Australia may take more refugees from Syria than the 12,000 extra arrivals it pledged to take in September, Immigration Minister Peter Dutton told reporters Wednesday as he visited refugee camps in Jordan, Australian media reported.
Dutton handed out the first refugee visas to families at the Australian embassy in Amman under its resettlement programme, which planned to accept 12,000 refugees from camps in Jordan, Turkey and Lebanon, the Canberra Times reported.
This intake is on top of the scheduled 13,750 refugees from all over the world that Australia will take this year through the United Nations resettlement programme, it said.
The first Syrian refugees are expected to arrive in Australia before Christmas and Dutton said if the additional intake is a success he would consider increasing the number again "over the coming years."
"What I want to do is to demonstrate that with the 12,000 we can do it right, we can get the security checks in place, we are not going to compromise on making sure that we can establish the bona fides," he told the Canberra Times reporter travelling with him.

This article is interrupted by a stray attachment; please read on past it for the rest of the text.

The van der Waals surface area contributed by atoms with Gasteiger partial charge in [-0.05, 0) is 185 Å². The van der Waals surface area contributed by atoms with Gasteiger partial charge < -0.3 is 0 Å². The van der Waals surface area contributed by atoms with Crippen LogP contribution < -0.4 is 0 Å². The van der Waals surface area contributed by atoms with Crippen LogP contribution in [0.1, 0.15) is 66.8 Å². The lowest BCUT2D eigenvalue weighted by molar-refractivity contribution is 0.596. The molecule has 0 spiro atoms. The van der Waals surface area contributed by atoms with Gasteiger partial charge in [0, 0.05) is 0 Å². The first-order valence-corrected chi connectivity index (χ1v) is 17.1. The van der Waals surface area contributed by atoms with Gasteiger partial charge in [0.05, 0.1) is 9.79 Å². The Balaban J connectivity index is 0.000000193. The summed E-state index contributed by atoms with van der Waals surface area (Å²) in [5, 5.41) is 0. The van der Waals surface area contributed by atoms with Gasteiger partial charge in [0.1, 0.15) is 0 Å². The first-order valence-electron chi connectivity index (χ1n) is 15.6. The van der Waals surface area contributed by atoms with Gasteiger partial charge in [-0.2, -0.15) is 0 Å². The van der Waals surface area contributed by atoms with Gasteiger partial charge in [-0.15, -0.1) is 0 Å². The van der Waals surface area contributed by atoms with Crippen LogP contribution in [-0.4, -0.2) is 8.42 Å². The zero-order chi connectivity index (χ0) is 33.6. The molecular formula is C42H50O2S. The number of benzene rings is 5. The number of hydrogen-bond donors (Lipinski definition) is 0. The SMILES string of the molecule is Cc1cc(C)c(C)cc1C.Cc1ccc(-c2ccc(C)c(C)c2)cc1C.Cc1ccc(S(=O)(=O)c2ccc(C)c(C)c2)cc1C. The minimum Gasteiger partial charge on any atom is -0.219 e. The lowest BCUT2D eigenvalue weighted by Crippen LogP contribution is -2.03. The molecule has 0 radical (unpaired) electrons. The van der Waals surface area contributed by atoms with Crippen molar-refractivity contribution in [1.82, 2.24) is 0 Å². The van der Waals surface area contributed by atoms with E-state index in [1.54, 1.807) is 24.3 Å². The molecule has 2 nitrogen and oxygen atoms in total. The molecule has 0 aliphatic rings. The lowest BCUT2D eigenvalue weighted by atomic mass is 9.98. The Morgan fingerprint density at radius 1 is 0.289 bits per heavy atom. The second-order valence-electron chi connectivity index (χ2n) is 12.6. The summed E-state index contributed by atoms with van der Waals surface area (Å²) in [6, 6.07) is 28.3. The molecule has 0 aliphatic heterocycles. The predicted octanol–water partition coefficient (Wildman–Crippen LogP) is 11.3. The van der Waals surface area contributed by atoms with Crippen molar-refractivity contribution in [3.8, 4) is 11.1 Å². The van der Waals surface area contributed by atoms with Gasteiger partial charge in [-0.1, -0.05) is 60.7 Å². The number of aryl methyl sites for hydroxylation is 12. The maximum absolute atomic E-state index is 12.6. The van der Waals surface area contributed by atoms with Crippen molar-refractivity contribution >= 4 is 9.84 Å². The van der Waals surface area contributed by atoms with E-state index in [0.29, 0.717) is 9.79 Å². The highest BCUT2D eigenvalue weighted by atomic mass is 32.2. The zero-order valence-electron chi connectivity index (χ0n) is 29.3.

Refugees have to pass health and background checks before being accepted for an Australian visa.
Under the current Liberal Party government, Australia has refused to allow in any migrants who attempt to reach the country by boat.
Dutton said he wanted the resettlement programme to "concentrate on those who are most in need, and those who come from persecuted minorities, those who have a terrible story to tell."
Of the first four families granted visas, two were Sunni Muslims and two were Christians
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